July 7, 2017

How to Tell People Your Cancer Has Returned

Talking about cancer isn’t easy, especially when it comes to sharing difficult news about a diagnosis with loved ones. These conversations can become more complicated and emotional when a patient has to share the news that his or her cancer has returned. Sharing the News Stephanie R. Moore, DNP, APRN, ACNS-BC, an Advanced Practice Provider […]

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June 12, 2017

A Father’s Cancer Journey

Melvin Hartman’s 2008 prostate cancer diagnosis—the result of additional tests his doctor recommended after his yearly physical—came as a complete surprise to the retired Jackson, Michigan police detective. “I was dumbfounded,” says Hartman, who was working at the time as a cold case investigator for the Jackson County Prosecutor’s Office. “No males in my family […]

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May 31, 2017

The Connection Between Creative Expression & Healing

Creative pursuits have been a part of Diana L. Harrison’s life for decades, so it’s no wonder that many proved to be a therapeutic outlet after she was diagnosed with Stage IV cancer of the tongue. In addition to working as a graphic artist for Hallmark Cards in Kansas City, Harrison, of Platte City, Missouri, […]

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May 15, 2017

7 Lessons Learned From Being a Cancer Caregiver

Becoming a caregiver for a loved one with cancer may be one of the most important roles in someone’s life. It may also be among the most challenging, often because it comes without warning, preparation or prior experience. Many times, when a loved one is diagnosed with cancer, the caregiver is thrust into the role […]

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April 10, 2017

From Patient to Caregiver

Shortly after Chelsea “Chuck” Glenn was diagnosed with stage III esophageal cancer in April 2001, the doctor who performed a second set of tests said his only choices were to try to find a clinical trial or get his affairs in order. The couple seemed to be out of options—until Ann saw a commercial for […]

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March 13, 2017

Finding Relief from Chemotherapy-Related Nerve Damage

Chemotherapy is known for causing a number of side effects that may affect patients’ quality of life. Many of them, like fatigue, nausea and hair loss, are often temporary. Peripheral neuropathy is different. Characterized by nerve damage that may impair patients’ ability to walk, maintain balance, hold objects and perform other key functions, it has […]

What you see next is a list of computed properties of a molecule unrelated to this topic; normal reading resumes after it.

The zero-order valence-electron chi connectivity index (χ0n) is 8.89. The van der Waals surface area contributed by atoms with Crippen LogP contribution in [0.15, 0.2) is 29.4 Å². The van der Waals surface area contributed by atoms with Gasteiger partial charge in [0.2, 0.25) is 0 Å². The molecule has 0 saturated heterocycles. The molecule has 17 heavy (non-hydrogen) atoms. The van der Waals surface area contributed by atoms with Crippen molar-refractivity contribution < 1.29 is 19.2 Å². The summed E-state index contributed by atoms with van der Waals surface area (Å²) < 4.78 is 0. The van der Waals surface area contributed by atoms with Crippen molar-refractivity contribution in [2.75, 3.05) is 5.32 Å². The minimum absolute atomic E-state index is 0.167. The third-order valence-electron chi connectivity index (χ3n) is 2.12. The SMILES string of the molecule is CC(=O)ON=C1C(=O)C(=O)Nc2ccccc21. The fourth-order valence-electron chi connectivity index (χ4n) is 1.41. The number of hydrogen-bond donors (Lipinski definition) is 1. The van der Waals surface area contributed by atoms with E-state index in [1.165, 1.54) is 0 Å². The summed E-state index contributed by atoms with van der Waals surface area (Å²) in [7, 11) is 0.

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February 13, 2017

Overcoming Survivor Guilt

It isn’t widely associated with cancer and yet it affects many: survivor guilt, that sense of self-blame, responsibility and sadness that often affects those who survived a trauma when others did not. Common to those who lived through accidents, natural disasters and wars, survivor guilt typically involves conflicting feelings—happiness to be alive, and grief and […]

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February 13, 2017

8 Healthy Habits for Better Sleep

In the U.S., 1 in 3 adults don’t get enough sleep, according to data from the U.S. Centers for Disease Control and Prevention (CDC). This was defined as sleeping less than seven hours per night, which is associated with numerous health risks. Enough Sleep is Essential When you don’t get enough sleep, Abdul Hamid Alraiyes, MD, […]

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January 11, 2017

Goals that Go the Distance

New Year’s resolutions are an annual tradition for many of us. As we look ahead to the promise and opportunity in the year ahead, taking time to consider what we want to change and improve—be it lifestyle, relationships, financial planning, or other significant issues—can be an empowering step in launching a new chapter. Setting Goals […]

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November 14, 2016

#1 Cancer Killer in Women – Know Your Risk

In the spring of 2015 Newport, Virginia resident Anne Beleu felt a twinge of pain in her left side, which became persistent over a couple of months. “I thought I had pulled a muscle,” Anne says. “I had been stacking firewood with my boys, and I figured I had just overdone it.” But when the […]

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